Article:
HAASS: I should say that early on in Bob’s Foreign Service career he served at the American embassy in Tel Aviv.
BLACKWILL: And saw great American diplomacy by the president of the United States, Jimmy Carter—great American diplomacy which we would not have had the Egypt-Israel peace treaty without that president.
HAASS: Let me open it up. Again, typical. It’s on the record. Raise your hand. Let us know who you are. Keep it brief so—because I expect that Bob has generated more than a little bit of—indeed, I’ll be—I’d be shocked if there weren’t—I don’t have my glasses on. I see in about one, two three, fifth or sixth row. Yes, ma’am. I can’t see that far.
Q: Robyn Meredith.
HAASS: Hi, Robyn. I’m sorry.
Q: That’s all right. The author of The Elephant and the Dragon.
Just I wonder if we could sort of take Trump out of it for a second, given that you say he’s better than we think but then you gave him a D+. It just means we didn’t—we think very little of him. But Trump has broken with U.S. foreign policy, postwar foreign policy, in a number of areas which we’ve—which we’ve touched on, so Mideast, China, our Asian allies generally, et cetera. If you think that Trump’s policies are better than we think, does it mean that you think that U.S. foreign policy—postwar foreign policy actually needs a rethink? Are there—do you disagree with major parts of it?
BLACKWILL: No, of course it needs a rethink. Incidentally, Trump’s approach to India gets a B+. (Laughter.)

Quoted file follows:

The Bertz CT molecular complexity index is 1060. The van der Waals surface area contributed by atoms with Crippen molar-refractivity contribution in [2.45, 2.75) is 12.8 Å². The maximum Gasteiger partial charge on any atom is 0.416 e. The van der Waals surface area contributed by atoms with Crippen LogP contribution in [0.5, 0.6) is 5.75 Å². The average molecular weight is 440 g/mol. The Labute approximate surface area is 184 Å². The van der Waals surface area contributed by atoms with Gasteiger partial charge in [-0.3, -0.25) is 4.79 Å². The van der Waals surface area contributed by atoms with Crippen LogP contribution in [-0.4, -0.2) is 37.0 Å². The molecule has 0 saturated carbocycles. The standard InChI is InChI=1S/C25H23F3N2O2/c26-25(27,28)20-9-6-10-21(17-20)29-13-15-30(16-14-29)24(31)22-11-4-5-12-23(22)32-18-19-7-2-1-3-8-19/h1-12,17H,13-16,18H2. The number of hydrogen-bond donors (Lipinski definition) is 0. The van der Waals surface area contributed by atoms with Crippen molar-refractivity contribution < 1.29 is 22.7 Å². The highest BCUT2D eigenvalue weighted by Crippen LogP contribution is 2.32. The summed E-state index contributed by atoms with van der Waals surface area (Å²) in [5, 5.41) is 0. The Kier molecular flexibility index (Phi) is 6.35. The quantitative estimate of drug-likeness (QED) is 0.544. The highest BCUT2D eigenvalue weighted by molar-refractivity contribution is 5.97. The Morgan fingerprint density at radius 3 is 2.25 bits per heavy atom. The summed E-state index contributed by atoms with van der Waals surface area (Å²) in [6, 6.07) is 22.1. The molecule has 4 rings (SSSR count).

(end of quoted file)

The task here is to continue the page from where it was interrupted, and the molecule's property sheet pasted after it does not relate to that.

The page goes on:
HAASS: I was going to ask you that.
BLACKWILL: Of course it needs a rethink because the world order is in substantial change. And as I said before, I can’t discern any grand strategy toward the rise of Chinese power, although I congratulate them for recognizing the strategic intentions of China. So, yes. And that, of course, is rigorous and requires lots of thought and reflection and debate, almost none of which I can see is happening anywhere near the Oval Office.
HAASS: Well, before I call on someone else, one area I should have asked you on. You spent your career in the Foreign Service. Say something about this president and this administration’s approach to the Foreign Service and the State Department. That’s an institution you dedicated decades to. Why don’t—why don’t you speak to that?
BLACKWILL: Well, I remain mystified by Rex Tillerson’s slash-and-burn approach to the U.S. diplomatic service. I think the people who knew him and endorsed him in good faith were shocked by what he did to the Foreign Service, and it will now take decades to repair it because, obviously, when you cut the top off—which basically his policies did, and forced many gifted people into retirement—and you reduce the rate of inclusion, induction into the Foreign Service, which he did, it will take years to repair the damage.
It’s also—again, I don’t understand why whatever it is, a third of the senior State Department positions remain unfilled. I don’t understand what theory of the case is operating here. So that’s permanent damage until decades repair it.
HAASS: Mr. Pollack.
Q: Gerald Pollack.
What would you say about the impact of the Trump administration on the world trading system?
BLACKWILL: Well, I give him a C, but it begins with China. He’s the first American president to confront China’s predatory economic trade practices in a direct and public way, and I give him credit for doing that. Indeed, for those of you who follow this—and you obviously do—it is telling that the European Union in its communique with China of ten days ago for the first time calls China a rival, not a partner. They didn’t invent that; that’s emanating from the Trump administration, I believe. So I start there.